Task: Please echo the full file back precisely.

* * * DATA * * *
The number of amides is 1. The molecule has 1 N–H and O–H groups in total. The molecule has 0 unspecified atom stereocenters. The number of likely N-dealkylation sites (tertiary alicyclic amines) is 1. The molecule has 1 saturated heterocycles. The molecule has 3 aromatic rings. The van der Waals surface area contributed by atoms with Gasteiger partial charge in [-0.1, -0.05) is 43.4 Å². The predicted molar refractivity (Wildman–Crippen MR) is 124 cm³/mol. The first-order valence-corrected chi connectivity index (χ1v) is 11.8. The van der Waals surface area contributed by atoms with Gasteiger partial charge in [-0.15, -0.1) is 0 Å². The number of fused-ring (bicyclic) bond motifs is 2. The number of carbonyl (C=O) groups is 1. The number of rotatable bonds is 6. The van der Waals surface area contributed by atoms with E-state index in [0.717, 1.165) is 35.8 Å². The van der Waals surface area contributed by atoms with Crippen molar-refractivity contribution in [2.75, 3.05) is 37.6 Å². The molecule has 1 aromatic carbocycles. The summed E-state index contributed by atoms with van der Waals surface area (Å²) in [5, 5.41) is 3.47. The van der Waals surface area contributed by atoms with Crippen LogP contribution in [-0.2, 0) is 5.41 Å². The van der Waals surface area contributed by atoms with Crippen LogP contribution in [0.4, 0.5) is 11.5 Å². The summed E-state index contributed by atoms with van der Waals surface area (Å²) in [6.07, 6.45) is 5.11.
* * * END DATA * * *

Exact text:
The number of amides is 1. The molecule has 1 N–H and O–H groups in total. The molecule has 0 unspecified atom stereocenters. The number of likely N-dealkylation sites (tertiary alicyclic amines) is 1. The molecule has 1 saturated heterocycles. The molecule has 3 aromatic rings. The van der Waals surface area contributed by atoms with Gasteiger partial charge in [-0.1, -0.05) is 43.4 Å². The predicted molar refractivity (Wildman–Crippen MR) is 124 cm³/mol. The first-order valence-corrected chi connectivity index (χ1v) is 11.8. The van der Waals surface area contributed by atoms with Gasteiger partial charge in [-0.15, -0.1) is 0 Å². The number of fused-ring (bicyclic) bond motifs is 2. The number of carbonyl (C=O) groups is 1. The number of rotatable bonds is 6. The van der Waals surface area contributed by atoms with E-state index in [0.717, 1.165) is 35.8 Å². The van der Waals surface area contributed by atoms with Crippen molar-refractivity contribution in [2.75, 3.05) is 37.6 Å². The molecule has 1 aromatic carbocycles. The summed E-state index contributed by atoms with van der Waals surface area (Å²) in [5, 5.41) is 3.47. The van der Waals surface area contributed by atoms with Crippen LogP contribution in [-0.2, 0) is 5.41 Å². The van der Waals surface area contributed by atoms with Crippen LogP contribution in [0.4, 0.5) is 11.5 Å². The summed E-state index contributed by atoms with van der Waals surface area (Å²) in [6.07, 6.45) is 5.11.